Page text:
Figure No. (1): Stocks of commercial crude oil and other derivatives at the end of the period

The previous figures mean that there is a severe surplus stock that will be disposed of, whether by use or re-supply, which will reduce the demand or increase the quantities offered and, in all cases, will reduce the price.

C- OPEC + Agreements 

The OPEC oil-exporting countries and others from outside it, led by Russia, agreed in April 2020 to reduce production by 9.7 million barrels, representing 10% of global production during the April-June period, to control the market and raise prices from the collapse they witnessed with the worsening of the pandemic. This reduction was extended during June and July, provided that production will be reduced by 7.7 million barrels per day until the end of next December. Although the agreement resulted in actual production cuts; however, some countries have violated – and still violate – the reduction agreements, led by Iraq, which allows unplanned quantities in the market to exit.

Table No. (2): Development of production of some of the most important oil-exporting countries

2- Demand side 

The demand side is experiencing the same inconsistency that the supply-side witnesses, with larger trends to decline in the foreseeable future.

A- The second wave of Corona:

The first wave of the pandemic outbreak led to a very severe decrease in fuel use as a result of the decline in industry and trade activity in general, which caused the demand for oil to decline. The following figure shows the impact of the first shock of Corona.

Figure No. (2): Global consumption and production of oil, and the impact of the Corona crisis on consumption

The figure shows that consumption decreased sharply in the first quarter of 2020 to 85 million barrels/day, which is less than 101 million barrels during the fourth quarter of 2019.

B- Economic stimulus programs to counter the effects of Corona:

After the first wave of Corona, governments intervened to mitigate its effects on economies, which led to a large volume of spending in the direction of strengthening and restoring the momentum of industrial and commercial activities, which should boost demand for oil. For example, in March and April, the United States of America prepared an aid package of about $ 2.8 trillion, and another package that may be the size of the first is being negotiated, while China provided a package of about $ 367 billion in April, while Japan provided a package of packages about a trillion dollars by the end of April, and so did the European Union by May when it provided an aid package of about $ 860 billion. The stimulus packages were not limited to the fiscal policy side, but also included the monetary policy aspects, and the most important interventions included lowering interest rates and expanding the purchase of bills and bonds, among others.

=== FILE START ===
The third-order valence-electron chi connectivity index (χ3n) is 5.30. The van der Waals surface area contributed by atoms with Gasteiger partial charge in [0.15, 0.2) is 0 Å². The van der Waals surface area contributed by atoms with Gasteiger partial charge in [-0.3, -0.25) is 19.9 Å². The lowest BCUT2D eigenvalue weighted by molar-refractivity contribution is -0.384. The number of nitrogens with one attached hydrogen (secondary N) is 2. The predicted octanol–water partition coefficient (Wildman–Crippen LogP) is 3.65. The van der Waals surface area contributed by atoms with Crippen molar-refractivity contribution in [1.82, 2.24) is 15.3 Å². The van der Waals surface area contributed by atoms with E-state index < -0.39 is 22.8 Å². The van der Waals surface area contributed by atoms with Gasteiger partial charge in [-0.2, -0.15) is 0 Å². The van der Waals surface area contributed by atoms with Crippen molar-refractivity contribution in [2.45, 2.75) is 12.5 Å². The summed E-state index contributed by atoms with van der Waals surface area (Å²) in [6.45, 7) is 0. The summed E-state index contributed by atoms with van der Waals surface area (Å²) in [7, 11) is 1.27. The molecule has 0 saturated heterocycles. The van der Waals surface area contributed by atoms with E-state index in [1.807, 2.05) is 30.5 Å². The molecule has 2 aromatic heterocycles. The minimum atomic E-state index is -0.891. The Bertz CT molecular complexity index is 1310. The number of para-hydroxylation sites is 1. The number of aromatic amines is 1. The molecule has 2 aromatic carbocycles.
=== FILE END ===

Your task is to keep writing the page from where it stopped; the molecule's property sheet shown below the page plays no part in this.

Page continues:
C- The approaching discovery of the Corona treatment:

The combination of news about the proximity of research institutions to the discovery of the Corona treatment leads to an increase in the demand for oil, especially for futures contracts, which enhances the demand aspects, thus raising the price.

Second – Future Expectations:

With the combination of all the previous factors, most of the expectations, on top of which are the expectations of the US Energy Information Administration, will be that the recovery in demand will start from the third quarter of 2020 before reaching pre-crisis levels by the third quarter of 2021, with the market equilibrating again during the fourth quarter of the year, as shown in the following figure:

Figure No. (3): The US Energy Information Administration forecasts for oil production and consumption in the short term.

Based on these trends, several institutions issued their forecasts for prices during the years 2020 and 2021, as shown in the following table:

Table No. (3): Some international institutions’ forecasts for Brent crude prices in the years 2020-2021

It is clear from the table that all expectations are in the same direction in terms of an upward trend, as the previously mentioned equilibrium increases the price.

From the above, it is clear that the oil market is affected by many political, economic, and even health influences, and that these indicators are basically divided into two axes, supply and demand, and within each of them other sub-factors interact, some of which lead to a reduction in supply or demand. However, the sum of all these basic and sub-indicators indicates a market recovery starting from the third quarter of 2020, before the market reaches an equilibrium point by the end of 2020, which is what is expected to increase prices in 2021 to be more than this year.